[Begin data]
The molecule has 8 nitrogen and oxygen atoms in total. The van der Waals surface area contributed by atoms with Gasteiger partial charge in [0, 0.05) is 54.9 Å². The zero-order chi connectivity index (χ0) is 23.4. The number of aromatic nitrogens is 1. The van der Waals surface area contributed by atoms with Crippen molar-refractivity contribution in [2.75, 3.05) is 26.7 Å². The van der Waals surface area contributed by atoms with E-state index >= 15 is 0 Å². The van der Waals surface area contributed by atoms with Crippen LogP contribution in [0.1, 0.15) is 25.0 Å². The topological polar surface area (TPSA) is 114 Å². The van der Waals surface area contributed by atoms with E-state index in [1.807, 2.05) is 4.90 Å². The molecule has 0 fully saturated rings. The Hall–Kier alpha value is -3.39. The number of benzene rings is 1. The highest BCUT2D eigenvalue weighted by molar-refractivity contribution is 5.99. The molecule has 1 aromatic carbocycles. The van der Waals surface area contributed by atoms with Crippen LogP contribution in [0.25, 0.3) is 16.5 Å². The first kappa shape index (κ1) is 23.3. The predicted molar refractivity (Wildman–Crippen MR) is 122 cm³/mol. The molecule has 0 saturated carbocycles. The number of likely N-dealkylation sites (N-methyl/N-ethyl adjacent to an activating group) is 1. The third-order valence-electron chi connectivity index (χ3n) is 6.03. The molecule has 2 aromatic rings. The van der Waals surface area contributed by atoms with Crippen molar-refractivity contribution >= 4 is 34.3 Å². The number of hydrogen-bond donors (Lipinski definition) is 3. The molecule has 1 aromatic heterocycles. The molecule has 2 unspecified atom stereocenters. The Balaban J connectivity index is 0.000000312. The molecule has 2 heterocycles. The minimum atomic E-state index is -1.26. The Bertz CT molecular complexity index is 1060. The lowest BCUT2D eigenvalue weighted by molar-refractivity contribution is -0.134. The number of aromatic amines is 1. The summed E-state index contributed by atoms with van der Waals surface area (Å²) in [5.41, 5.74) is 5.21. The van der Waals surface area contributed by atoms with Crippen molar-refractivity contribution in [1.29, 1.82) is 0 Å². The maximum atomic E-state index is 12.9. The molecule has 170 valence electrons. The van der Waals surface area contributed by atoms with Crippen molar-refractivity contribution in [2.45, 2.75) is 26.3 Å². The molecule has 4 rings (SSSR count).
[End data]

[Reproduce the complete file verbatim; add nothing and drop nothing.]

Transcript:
The molecule has 8 nitrogen and oxygen atoms in total. The van der Waals surface area contributed by atoms with Gasteiger partial charge in [0, 0.05) is 54.9 Å². The zero-order chi connectivity index (χ0) is 23.4. The number of aromatic nitrogens is 1. The van der Waals surface area contributed by atoms with Crippen molar-refractivity contribution in [2.75, 3.05) is 26.7 Å². The van der Waals surface area contributed by atoms with E-state index >= 15 is 0 Å². The van der Waals surface area contributed by atoms with Crippen LogP contribution in [0.1, 0.15) is 25.0 Å². The topological polar surface area (TPSA) is 114 Å². The van der Waals surface area contributed by atoms with E-state index in [1.807, 2.05) is 4.90 Å². The molecule has 0 fully saturated rings. The Hall–Kier alpha value is -3.39. The number of benzene rings is 1. The highest BCUT2D eigenvalue weighted by molar-refractivity contribution is 5.99. The molecule has 1 aromatic carbocycles. The van der Waals surface area contributed by atoms with Crippen LogP contribution in [0.25, 0.3) is 16.5 Å². The first kappa shape index (κ1) is 23.3. The predicted molar refractivity (Wildman–Crippen MR) is 122 cm³/mol. The molecule has 0 saturated carbocycles. The number of likely N-dealkylation sites (N-methyl/N-ethyl adjacent to an activating group) is 1. The third-order valence-electron chi connectivity index (χ3n) is 6.03. The molecule has 2 aromatic rings. The van der Waals surface area contributed by atoms with Crippen molar-refractivity contribution >= 4 is 34.3 Å². The number of hydrogen-bond donors (Lipinski definition) is 3. The molecule has 1 aromatic heterocycles. The molecule has 2 unspecified atom stereocenters. The Balaban J connectivity index is 0.000000312. The molecule has 2 heterocycles. The minimum atomic E-state index is -1.26. The Bertz CT molecular complexity index is 1060. The lowest BCUT2D eigenvalue weighted by molar-refractivity contribution is -0.134. The number of aromatic amines is 1. The summed E-state index contributed by atoms with van der Waals surface area (Å²) in [5.41, 5.74) is 5.21. The van der Waals surface area contributed by atoms with Crippen molar-refractivity contribution in [1.29, 1.82) is 0 Å². The maximum atomic E-state index is 12.9. The molecule has 170 valence electrons. The van der Waals surface area contributed by atoms with Crippen molar-refractivity contribution in [2.45, 2.75) is 26.3 Å². The molecule has 4 rings (SSSR count).